161 startup. Its value can be retrieved by invoking \texttt{isabelle}

162 \texttt{getenv} \texttt{ISABELLE\_HOME\_USER} on the command line.}

163 file with the absolute

164 path to E or SPASS. For example, if the \texttt{components} does not exist yet

165 and you extracted SPASS to \texttt{/usr/local/spass-3.7}, create the

166 \texttt{components} file with the single line

168 \prew

169 \texttt{/usr/local/spass-3.7}

170 \postw

172 in it.

174 \item[$\bullet$] If you prefer to build E or SPASS yourself, or obtained a

175 Vampire executable from somewhere (e.g., \url{http://www.vprover.org/}),

176 set the environment variable \texttt{E\_HOME}, \texttt{SPASS\_HOME}, or

177 \texttt{VAMPIRE\_HOME} to the directory that contains the \texttt{eproof},

178 \texttt{SPASS}, or \texttt{vampire} executable. Sledgehammer has been tested

179 with E 1.0 to 1.3, SPASS 3.5 and 3.7, and Vampire 0.6, 1.0, and 1.8%

180 \footnote{Following the rewrite of Vampire, the counter for version numbers was

181 reset to 0; hence the (new) Vampire versions 0.6, 1.0, and 1.8 are more recent

182 than, say, Vampire 9.0 or 11.5.}%

183 . Since the ATPs' output formats are neither documented nor stable, other

184 versions of the ATPs might or might not work well with Sledgehammer. Ideally,

185 also set \texttt{E\_VERSION}, \texttt{SPASS\_VERSION}, or

186 \texttt{VAMPIRE\_VERSION} to the ATP's version number (e.g., ``1.4'').

187 \end{enum}

189 To check whether E and SPASS are successfully installed, follow the example in

190 \S\ref{first-steps}. If the remote versions of E and SPASS are used (identified

191 by the prefix ``\emph{remote\_}''), or if the local versions fail to solve the

192 easy goal presented there, this is a sign that something is wrong with your

193 installation.

195 Remote ATP invocation via the SystemOnTPTP web service requires Perl with the

196 World Wide Web Library (\texttt{libwww-perl}) installed. If you must use a proxy

197 server to access the Internet, set the \texttt{http\_proxy} environment variable

198 to the proxy, either in the environment in which Isabelle is launched or in your

199 \texttt{\char`\~/\$ISABELLE\_HOME\_USER/etc/settings} file. Here are a few examples:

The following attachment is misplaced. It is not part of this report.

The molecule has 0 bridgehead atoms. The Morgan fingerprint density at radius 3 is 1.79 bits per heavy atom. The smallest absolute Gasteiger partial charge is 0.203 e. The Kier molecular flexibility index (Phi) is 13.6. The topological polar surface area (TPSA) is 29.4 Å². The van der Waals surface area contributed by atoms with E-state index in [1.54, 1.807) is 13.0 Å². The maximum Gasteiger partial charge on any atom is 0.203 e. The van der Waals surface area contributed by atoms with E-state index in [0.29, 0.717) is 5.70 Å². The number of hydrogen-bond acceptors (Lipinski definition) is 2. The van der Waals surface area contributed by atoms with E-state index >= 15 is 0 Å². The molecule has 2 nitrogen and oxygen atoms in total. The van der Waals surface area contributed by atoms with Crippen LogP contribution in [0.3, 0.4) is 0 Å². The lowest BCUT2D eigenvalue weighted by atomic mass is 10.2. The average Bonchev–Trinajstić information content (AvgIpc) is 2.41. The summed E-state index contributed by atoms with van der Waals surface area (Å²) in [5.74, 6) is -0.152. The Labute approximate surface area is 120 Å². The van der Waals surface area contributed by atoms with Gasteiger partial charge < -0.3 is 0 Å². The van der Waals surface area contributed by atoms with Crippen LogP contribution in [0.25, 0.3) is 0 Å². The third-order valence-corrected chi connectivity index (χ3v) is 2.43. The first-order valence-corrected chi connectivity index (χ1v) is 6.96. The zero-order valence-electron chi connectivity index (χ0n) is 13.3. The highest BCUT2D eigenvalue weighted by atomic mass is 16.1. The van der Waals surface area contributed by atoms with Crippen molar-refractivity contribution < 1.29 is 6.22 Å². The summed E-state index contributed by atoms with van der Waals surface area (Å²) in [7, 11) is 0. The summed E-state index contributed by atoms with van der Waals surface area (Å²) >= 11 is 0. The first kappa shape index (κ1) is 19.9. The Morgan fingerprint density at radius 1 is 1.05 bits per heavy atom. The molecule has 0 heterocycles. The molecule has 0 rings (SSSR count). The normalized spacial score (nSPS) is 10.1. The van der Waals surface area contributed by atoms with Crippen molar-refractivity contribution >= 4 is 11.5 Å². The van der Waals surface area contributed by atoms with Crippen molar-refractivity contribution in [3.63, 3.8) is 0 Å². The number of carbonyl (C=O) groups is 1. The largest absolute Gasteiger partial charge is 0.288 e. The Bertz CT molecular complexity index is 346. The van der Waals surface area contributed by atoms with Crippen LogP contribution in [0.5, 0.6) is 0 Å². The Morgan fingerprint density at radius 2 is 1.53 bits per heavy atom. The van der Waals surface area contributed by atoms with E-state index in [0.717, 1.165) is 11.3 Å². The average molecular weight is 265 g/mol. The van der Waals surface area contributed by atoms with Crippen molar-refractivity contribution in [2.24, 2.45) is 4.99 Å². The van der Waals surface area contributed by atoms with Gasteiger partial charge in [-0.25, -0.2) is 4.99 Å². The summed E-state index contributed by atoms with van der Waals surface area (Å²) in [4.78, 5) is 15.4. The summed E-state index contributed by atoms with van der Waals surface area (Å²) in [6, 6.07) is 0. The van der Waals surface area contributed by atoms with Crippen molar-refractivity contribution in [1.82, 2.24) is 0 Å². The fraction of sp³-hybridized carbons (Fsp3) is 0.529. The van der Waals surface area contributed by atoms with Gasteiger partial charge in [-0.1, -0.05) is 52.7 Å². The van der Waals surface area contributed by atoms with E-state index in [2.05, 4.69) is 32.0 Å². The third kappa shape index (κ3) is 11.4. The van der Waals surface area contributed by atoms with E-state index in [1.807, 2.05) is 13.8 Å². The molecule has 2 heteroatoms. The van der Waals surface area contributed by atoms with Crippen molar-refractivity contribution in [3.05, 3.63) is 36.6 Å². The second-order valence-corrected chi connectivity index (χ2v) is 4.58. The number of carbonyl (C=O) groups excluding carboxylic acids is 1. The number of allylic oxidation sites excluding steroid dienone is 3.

201 \prew

202 \texttt{http\_proxy=http://proxy.example.org} \\

203 \texttt{http\_proxy=http://proxy.example.org:8080} \\

204 \texttt{http\_proxy=http://joeblow:pAsSwRd@proxy.example.org}

205 \postw

207 \subsection{Installing SMT Solvers}

209 CVC3, Yices, and Z3 can be run locally or (for CVC3 and Z3) remotely on a TU

210 M\"unchen server. If you want better performance and get the ability to replay

211 proofs that rely on the \emph{smt} proof method, you should at least install Z3

212 locally.

214 There are two main ways of installing SMT solvers locally.

216 \begin{enum}

217 \item[$\bullet$] If you installed an official Isabelle package with everything

218 inside, it should already include properly setup executables for CVC3 and Z3,

219 ready to use.%

220 \footnote{Yices's license prevents us from doing the same for this otherwise

221 wonderful tool.}

222 For Z3, you additionally need to set the environment variable

223 \texttt{Z3\_NON\_COMMERCIAL} to ``yes'' to confirm that you are a noncommercial

224 user.

226 \item[$\bullet$] Otherwise, follow the instructions documented in the \emph{SMT}

227 theory (\texttt{\$ISABELLE\_HOME/src/HOL/SMT.thy}).

228 \end{enum}

230 \section{First Steps}

231 \label{first-steps}

233 To illustrate Sledgehammer in context, let us start a theory file and

234 attempt to prove a simple lemma:

236 \prew

237 \textbf{theory}~\textit{Scratch} \\

238 \textbf{imports}~\textit{Main} \\

239 \textbf{begin} \\[2\smallskipamount]

240 %

241 \textbf{lemma} ``$[a] = [b] \,\Longrightarrow\, a = b$'' \\

242 \textbf{sledgehammer}

243 \postw

245 Instead of issuing the \textbf{sledgehammer} command, you can also find

246 Sledgehammer in the ``Commands'' submenu of the ``Isabelle'' menu in Proof

247 General or press the Emacs key sequence C-c C-a C-s.

248 Either way, Sledgehammer produces the following output after a few seconds:

250 \prew

251 \slshape

252 Sledgehammer: ``\textit{e}'' on goal \\

253 $[a] = [b] \,\Longrightarrow\, a = b$ \\

254 Try this: \textbf{by} (\textit{metis last\_ConsL}) (64 ms). \\[3\smallskipamount]

255 %

256 Sledgehammer: ``\textit{vampire}'' on goal \\

257 $[a] = [b] \,\Longrightarrow\, a = b$ \\

258 Try this: \textbf{by} (\textit{metis hd.simps}) (14 ms). \\[3\smallskipamount]

259 %

260 Sledgehammer: ``\textit{spass}'' on goal \\

261 $[a] = [b] \,\Longrightarrow\, a = b$ \\

262 Try this: \textbf{by} (\textit{metis list.inject}) (17 ms). \\[3\smallskipamount]

263 %

264 Sledgehammer: ``\textit{remote\_waldmeister}'' on goal \\

265 $[a] = [b] \,\Longrightarrow\, a = b$ \\

266 Try this: \textbf{by} (\textit{metis hd.simps}) (15 ms). \\[3\smallskipamount]

267 %

268 Sledgehammer: ``\textit{remote\_e\_sine}'' on goal \\

269 $[a] = [b] \,\Longrightarrow\, a = b$ \\

270 Try this: \textbf{by} (\textit{metis hd.simps}) (18 ms). \\[3\smallskipamount]

271 %

272 Sledgehammer: ``\textit{remote\_z3}'' on goal \\

273 $[a] = [b] \,\Longrightarrow\, a = b$ \\

274 Try this: \textbf{by} (\textit{metis list.inject}) (20 ms).

275 \postw

277 Sledgehammer ran E, E-SInE, SPASS, Vampire, Waldmeister, and Z3 in parallel.

278 Depending on which provers are installed and how many processor cores are